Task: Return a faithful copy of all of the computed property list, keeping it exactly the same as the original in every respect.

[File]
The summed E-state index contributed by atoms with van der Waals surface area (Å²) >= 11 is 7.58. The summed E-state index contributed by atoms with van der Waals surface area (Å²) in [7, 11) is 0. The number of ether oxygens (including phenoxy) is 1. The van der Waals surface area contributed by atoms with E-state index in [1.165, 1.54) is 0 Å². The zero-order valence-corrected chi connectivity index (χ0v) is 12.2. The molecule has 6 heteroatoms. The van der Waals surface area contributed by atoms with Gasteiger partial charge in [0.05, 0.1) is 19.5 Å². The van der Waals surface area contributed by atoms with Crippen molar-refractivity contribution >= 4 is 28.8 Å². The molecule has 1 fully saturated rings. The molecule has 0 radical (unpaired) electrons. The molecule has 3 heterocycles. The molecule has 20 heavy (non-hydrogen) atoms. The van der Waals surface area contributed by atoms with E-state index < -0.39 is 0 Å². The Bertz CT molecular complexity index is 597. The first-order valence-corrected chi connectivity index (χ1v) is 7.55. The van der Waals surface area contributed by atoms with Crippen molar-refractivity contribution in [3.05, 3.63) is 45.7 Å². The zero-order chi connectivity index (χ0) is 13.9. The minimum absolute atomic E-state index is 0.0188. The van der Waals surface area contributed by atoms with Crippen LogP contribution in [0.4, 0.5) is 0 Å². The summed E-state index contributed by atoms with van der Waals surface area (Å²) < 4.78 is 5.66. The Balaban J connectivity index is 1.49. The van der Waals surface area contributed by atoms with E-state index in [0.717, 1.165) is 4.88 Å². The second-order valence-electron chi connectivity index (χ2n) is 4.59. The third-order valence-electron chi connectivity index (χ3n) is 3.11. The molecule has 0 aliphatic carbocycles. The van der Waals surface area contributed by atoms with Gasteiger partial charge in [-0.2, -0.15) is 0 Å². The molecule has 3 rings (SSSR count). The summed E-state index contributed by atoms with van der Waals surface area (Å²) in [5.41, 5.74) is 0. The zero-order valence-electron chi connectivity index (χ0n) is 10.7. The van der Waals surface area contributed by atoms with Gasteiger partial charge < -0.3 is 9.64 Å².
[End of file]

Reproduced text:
The summed E-state index contributed by atoms with van der Waals surface area (Å²) >= 11 is 7.58. The summed E-state index contributed by atoms with van der Waals surface area (Å²) in [7, 11) is 0. The number of ether oxygens (including phenoxy) is 1. The van der Waals surface area contributed by atoms with E-state index in [1.165, 1.54) is 0 Å². The zero-order valence-corrected chi connectivity index (χ0v) is 12.2. The molecule has 6 heteroatoms. The van der Waals surface area contributed by atoms with Gasteiger partial charge in [0.05, 0.1) is 19.5 Å². The van der Waals surface area contributed by atoms with Crippen molar-refractivity contribution >= 4 is 28.8 Å². The molecule has 1 fully saturated rings. The molecule has 0 radical (unpaired) electrons. The molecule has 3 heterocycles. The molecule has 20 heavy (non-hydrogen) atoms. The van der Waals surface area contributed by atoms with E-state index < -0.39 is 0 Å². The Bertz CT molecular complexity index is 597. The first-order valence-corrected chi connectivity index (χ1v) is 7.55. The van der Waals surface area contributed by atoms with Crippen molar-refractivity contribution in [3.05, 3.63) is 45.7 Å². The zero-order chi connectivity index (χ0) is 13.9. The minimum absolute atomic E-state index is 0.0188. The van der Waals surface area contributed by atoms with Crippen LogP contribution in [0.4, 0.5) is 0 Å². The summed E-state index contributed by atoms with van der Waals surface area (Å²) < 4.78 is 5.66. The Balaban J connectivity index is 1.49. The van der Waals surface area contributed by atoms with E-state index in [0.717, 1.165) is 4.88 Å². The second-order valence-electron chi connectivity index (χ2n) is 4.59. The third-order valence-electron chi connectivity index (χ3n) is 3.11. The molecule has 0 aliphatic carbocycles. The van der Waals surface area contributed by atoms with Gasteiger partial charge in [-0.2, -0.15) is 0 Å². The molecule has 3 rings (SSSR count). The summed E-state index contributed by atoms with van der Waals surface area (Å²) in [5.41, 5.74) is 0. The zero-order valence-electron chi connectivity index (χ0n) is 10.7. The van der Waals surface area contributed by atoms with Gasteiger partial charge < -0.3 is 9.64 Å².